Tips on controlling water to paint 5 layers on lightweight paper
We collaborated with Artist Diwita who’s created this negative painting exercise/ tutorial for you. We have selected Ayush paper’s 140 GSM sketchbook for this video. Follow this exercise and improve your watercolor painting
1) Camel artist watercolor 18 shades
2) Size 10 and Size 2 round brush
3) Ayush Paper 4×4 inches sketchbook (140 GSM)
4) Basic mixing palette
5) Masking tape
Layering and water control tips
While using watercolours for your negative painting, it is important to be very controlled while adding water onto paper. Limit the amount of water only for it to be enough to dilute the pigments.
- Begin by layering down a thin, dilute wash onto the paper
- Always wipe off excess water and focus on increasing the pigment gradually as you layer on more washes.
- Redraw/darken the outlines of your sketch and add a pigmented layer to further darken the negative space. The contrast between the negative and positive space should be gradually visible.
- Continue adding on layers until you are satisfied with the depth and the gradation from light to dark.
- It is extremely important to allow each layer to dry before applying the next, or they will get smudged. If too much water is used, it will form puddles and prevent paint from evenly colouring the paper.
This depends on what technique you choose to use.
In the case of wet on wet, after letting a layer dry, you can go back and add a darker layer of the shame shade, or just a more pigmented layer.
In the case of glazing, two different shades are used on top of each other in a semi-transparent wash to gradually build up the color to give it more of a glowy effect.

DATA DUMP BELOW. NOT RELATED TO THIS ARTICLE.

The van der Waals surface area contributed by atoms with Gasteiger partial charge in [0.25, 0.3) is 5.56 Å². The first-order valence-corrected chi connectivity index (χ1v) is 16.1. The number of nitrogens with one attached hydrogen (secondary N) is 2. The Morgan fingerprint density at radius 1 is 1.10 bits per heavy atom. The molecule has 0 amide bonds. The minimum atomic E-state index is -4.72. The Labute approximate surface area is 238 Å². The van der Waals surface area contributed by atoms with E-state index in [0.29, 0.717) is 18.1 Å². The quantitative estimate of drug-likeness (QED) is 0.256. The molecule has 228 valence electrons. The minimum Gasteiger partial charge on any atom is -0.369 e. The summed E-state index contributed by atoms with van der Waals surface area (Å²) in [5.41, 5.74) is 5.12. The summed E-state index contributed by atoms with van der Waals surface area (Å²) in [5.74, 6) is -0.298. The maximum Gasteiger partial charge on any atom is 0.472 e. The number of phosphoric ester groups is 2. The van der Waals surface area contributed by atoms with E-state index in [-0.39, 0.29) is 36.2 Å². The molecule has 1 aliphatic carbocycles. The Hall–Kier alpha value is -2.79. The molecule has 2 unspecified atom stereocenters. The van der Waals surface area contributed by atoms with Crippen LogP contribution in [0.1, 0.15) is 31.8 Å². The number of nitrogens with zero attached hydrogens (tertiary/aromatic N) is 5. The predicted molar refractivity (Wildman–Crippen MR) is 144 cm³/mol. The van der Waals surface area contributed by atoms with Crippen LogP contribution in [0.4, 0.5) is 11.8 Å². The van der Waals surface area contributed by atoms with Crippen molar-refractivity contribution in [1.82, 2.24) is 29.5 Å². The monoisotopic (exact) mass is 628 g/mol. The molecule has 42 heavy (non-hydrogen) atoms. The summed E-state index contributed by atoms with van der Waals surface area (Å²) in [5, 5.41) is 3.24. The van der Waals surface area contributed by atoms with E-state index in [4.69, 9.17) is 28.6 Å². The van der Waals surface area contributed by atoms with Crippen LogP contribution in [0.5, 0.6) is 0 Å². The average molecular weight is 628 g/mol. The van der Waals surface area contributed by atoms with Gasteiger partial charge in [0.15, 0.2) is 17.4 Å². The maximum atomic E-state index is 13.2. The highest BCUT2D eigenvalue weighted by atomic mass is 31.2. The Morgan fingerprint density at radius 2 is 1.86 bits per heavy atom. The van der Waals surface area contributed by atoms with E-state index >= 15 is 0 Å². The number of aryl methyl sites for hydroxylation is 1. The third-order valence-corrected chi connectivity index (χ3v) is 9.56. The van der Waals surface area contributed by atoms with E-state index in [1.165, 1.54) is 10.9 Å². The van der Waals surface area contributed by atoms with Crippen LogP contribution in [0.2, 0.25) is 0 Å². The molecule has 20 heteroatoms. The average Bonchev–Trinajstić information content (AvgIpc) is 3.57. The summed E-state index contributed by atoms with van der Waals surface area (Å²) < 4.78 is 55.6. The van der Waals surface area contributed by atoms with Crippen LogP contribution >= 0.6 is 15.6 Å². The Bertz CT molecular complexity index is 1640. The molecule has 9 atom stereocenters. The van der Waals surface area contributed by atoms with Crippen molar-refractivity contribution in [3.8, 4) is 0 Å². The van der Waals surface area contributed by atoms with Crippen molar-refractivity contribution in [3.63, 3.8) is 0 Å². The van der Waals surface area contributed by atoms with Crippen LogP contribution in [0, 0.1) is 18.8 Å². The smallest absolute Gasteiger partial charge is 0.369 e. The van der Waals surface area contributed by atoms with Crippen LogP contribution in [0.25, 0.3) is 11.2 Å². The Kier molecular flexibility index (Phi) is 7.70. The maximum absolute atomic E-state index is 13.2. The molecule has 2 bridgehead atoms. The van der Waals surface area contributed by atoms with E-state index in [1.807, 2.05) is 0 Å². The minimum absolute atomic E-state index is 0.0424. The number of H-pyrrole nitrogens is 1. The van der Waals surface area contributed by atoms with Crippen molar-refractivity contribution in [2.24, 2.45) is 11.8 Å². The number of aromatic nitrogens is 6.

Choose a few key colors in a particular color scheme and then develop your palette by making tints, tones, and shades of each color by mixing the color with white (tint), grey(tone), or black(shade).
In this way, you will have your personalized color palette according to your composition.
Complementary colors (red, & green, purple & warm yellows/oranges) tend to work very well in negative painting, but of course, you don’t have to stick to just this.
No, you don’t have to. Masking is an optional step and technique to be used only if you wish to have hard edges in your painting or to be extra careful while preserving lighter spaces. If you want a more gradual, not heavy contrast between positive and negative, you don’t have to use masking and can experiment without it.
Glazing is one of the most important technique to create a negative painting as it involves layer over layer.
Positive and negative spaces form an essential part of your art work. Using positive and negative spaces helps you create a balance and rhythm in your art work.
Rhythm is created by repetition and patterns in shapes.
We hope you found this informative and enjoyed learning more about negative space and how to use it in your art!
To make this blog more enjoyable. Re-creates from the above video. Email your art-work on [email protected] we’ll feature your work under this blog post and share a 10% off on sketchbooks coupon code with you 🙂 (Limited period offer)
If you have more tips and tricks, comment below and tag us in your negative space art! Happy painting!